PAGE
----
A funny story on that note, last spring my husband and I were hiking in a park not far from our house and I was saying how happy I was that Instagram updated their settings so you could be logged into multiple accounts at a time (I manage one for work, in addition to my personal accounts). He rather casually asked why I didn’t have an account for Biz and I nearly fell over at his genius. I don’t post there as ofter as my other accounts, but you can see through her lens at @BizTakesPhotos. It’s been a fun way to continue her story even though the novels are completed.

4. Can you share with us some details about your characters that don't come up in the books? (For example: favorite food, band, vacation spot, etc.)

I feel like my characters are open books (pun intended) and there isn’t a lot about them that isn’t included. Biz gets her love of orange soda from me (although I rarely drink soda) and her disinterest in sports was a way to challenge myself as a writer because I LOVE sports. She would far rather hang out with friends and just relax.

5. If you could meet one of your characters for a day, who would you chose and what would you do together?

I think Cameron, because he’s so dreamy. Ha, I’m kidding. Sort of. I think Amelia would be a lot of fun to hang out with. She’s hilarious, loyal, and knows exactly what to say to pick you up when you’re having a bad day. As for what we’d do, I’m very much the opposite of Biz in that I love sports and doing things outside, so maybe go for a hike and just talk?

But visiting the zoo with Cameron wouldn’t be all bad….

6. Clearly you have other books lined up in this series, are they already well underway in progress, and when can we expect to read more?

I’m glad you asked! I’ve actually finished the trilogy and both books are available online. Fracture picks up a month after Flicker ends and Biz finds herself the target of bullies, questioning her relationship with Cameron, and worrying about her father (plus lots of other super dramatic things I can’t describe without giving anything away). The third book, Faded, starts a couple months after Fracture, and things are really falling apart for Biz. It starts with her accidentally flickering after she’s been drinking and ends up driving drunk, and she has to face what happened without being able to tell the truth. Again, I don’t want to say too much but loose ends from all three books are tied up into what I’ve been told is a satisfying conclusion.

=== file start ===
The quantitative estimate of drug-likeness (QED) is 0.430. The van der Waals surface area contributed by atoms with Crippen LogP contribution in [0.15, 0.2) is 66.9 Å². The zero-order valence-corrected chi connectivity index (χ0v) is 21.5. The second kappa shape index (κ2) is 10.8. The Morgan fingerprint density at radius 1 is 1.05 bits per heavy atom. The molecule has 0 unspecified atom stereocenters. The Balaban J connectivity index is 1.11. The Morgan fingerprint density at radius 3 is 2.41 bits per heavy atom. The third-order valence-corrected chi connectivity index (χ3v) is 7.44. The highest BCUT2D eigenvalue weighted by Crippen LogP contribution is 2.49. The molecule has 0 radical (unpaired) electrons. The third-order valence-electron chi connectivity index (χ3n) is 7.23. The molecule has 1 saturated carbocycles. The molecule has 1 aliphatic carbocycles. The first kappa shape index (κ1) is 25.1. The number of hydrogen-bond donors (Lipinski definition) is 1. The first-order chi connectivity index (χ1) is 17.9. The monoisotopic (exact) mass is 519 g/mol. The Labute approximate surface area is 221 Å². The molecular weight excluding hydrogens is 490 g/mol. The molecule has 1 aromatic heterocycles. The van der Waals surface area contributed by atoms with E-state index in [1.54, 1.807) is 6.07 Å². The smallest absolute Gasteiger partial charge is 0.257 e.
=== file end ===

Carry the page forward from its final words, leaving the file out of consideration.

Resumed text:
After this series, I wrote a YA sports romantic comedy called The Slope Rules. I describe it as Grease meets Mean Girls with downhill skiing, and I’m currently seeking representation for that book. At the moment I’m starting rewrites of a novel I wrote seven years ago—another YA—and I have plans for another one after that. Needless to say, I’m not going anywhere anytime soon.

Saturday, August 6, 2016

The Perfect Tear Blog Tour

This week I'm bring another blog tour to you all. I had the opportunity to read The Perfect Tear, by Connie Lansberg. Her book is currently in the process of being made into a movie slated to be released sometime in 2017, so it was very exciting to get to read this story first, and also to have a chance to talk to the author herself.

1.) When you started writing The Perfect Tear, did you have a clear idea of the story you wanted to tell, or did it change throughout the process?

I started with a screenplay, and because I wan’t sure of what I was doing to begin with, the story morphed and changed dramatically. There are only four characters left from the original idea. From movie to book, the story expanded which was a lot of fun. I hadn’t expected to write a book and so I was very pleased that I enjoyed the whole process so much.

2.) Do you like to fill out detailed character outlines before you start, or do you get to know your characters as you go?
I found something that asked 50 questions about your characters and that turned out to be very helpful. Movies are visual. So any physical representation of a character trait is useful. In the book of course, we can get inside their heads so full characterisation is a little easier.